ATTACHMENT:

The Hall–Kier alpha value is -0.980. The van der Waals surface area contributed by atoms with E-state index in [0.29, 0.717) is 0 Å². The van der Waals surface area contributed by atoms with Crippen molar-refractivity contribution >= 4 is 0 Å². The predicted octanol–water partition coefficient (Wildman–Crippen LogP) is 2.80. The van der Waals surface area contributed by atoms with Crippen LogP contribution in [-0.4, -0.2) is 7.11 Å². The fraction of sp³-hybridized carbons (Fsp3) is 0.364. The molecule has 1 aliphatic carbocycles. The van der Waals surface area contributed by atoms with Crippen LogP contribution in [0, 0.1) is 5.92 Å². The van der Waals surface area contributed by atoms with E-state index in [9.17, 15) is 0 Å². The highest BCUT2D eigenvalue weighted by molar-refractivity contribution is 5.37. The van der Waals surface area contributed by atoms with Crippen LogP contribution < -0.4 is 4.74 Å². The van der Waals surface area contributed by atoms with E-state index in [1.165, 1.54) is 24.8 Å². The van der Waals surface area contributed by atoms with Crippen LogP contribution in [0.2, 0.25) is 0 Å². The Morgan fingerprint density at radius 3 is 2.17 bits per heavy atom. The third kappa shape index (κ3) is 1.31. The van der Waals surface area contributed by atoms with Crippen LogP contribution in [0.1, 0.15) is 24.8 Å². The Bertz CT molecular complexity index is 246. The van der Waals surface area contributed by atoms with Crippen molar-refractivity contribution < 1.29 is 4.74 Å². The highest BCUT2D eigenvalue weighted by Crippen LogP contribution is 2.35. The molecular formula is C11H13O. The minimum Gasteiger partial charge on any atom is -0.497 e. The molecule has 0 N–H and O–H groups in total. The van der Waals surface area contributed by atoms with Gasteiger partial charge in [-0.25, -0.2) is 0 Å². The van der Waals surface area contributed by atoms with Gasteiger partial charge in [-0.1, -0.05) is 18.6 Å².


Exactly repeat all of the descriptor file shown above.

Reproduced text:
The Hall–Kier alpha value is -0.980. The van der Waals surface area contributed by atoms with E-state index in [0.29, 0.717) is 0 Å². The van der Waals surface area contributed by atoms with Crippen molar-refractivity contribution >= 4 is 0 Å². The predicted octanol–water partition coefficient (Wildman–Crippen LogP) is 2.80. The van der Waals surface area contributed by atoms with Crippen LogP contribution in [-0.4, -0.2) is 7.11 Å². The fraction of sp³-hybridized carbons (Fsp3) is 0.364. The molecule has 1 aliphatic carbocycles. The van der Waals surface area contributed by atoms with Crippen LogP contribution in [0, 0.1) is 5.92 Å². The van der Waals surface area contributed by atoms with E-state index in [9.17, 15) is 0 Å². The highest BCUT2D eigenvalue weighted by molar-refractivity contribution is 5.37. The van der Waals surface area contributed by atoms with Crippen LogP contribution < -0.4 is 4.74 Å². The van der Waals surface area contributed by atoms with E-state index in [1.165, 1.54) is 24.8 Å². The van der Waals surface area contributed by atoms with Crippen LogP contribution in [0.2, 0.25) is 0 Å². The Morgan fingerprint density at radius 3 is 2.17 bits per heavy atom. The third kappa shape index (κ3) is 1.31. The van der Waals surface area contributed by atoms with Crippen LogP contribution in [0.1, 0.15) is 24.8 Å². The Bertz CT molecular complexity index is 246. The van der Waals surface area contributed by atoms with Crippen molar-refractivity contribution < 1.29 is 4.74 Å². The highest BCUT2D eigenvalue weighted by Crippen LogP contribution is 2.35. The molecular formula is C11H13O. The minimum Gasteiger partial charge on any atom is -0.497 e. The molecule has 0 N–H and O–H groups in total. The van der Waals surface area contributed by atoms with Gasteiger partial charge in [-0.25, -0.2) is 0 Å². The van der Waals surface area contributed by atoms with Gasteiger partial charge in [-0.1, -0.05) is 18.6 Å².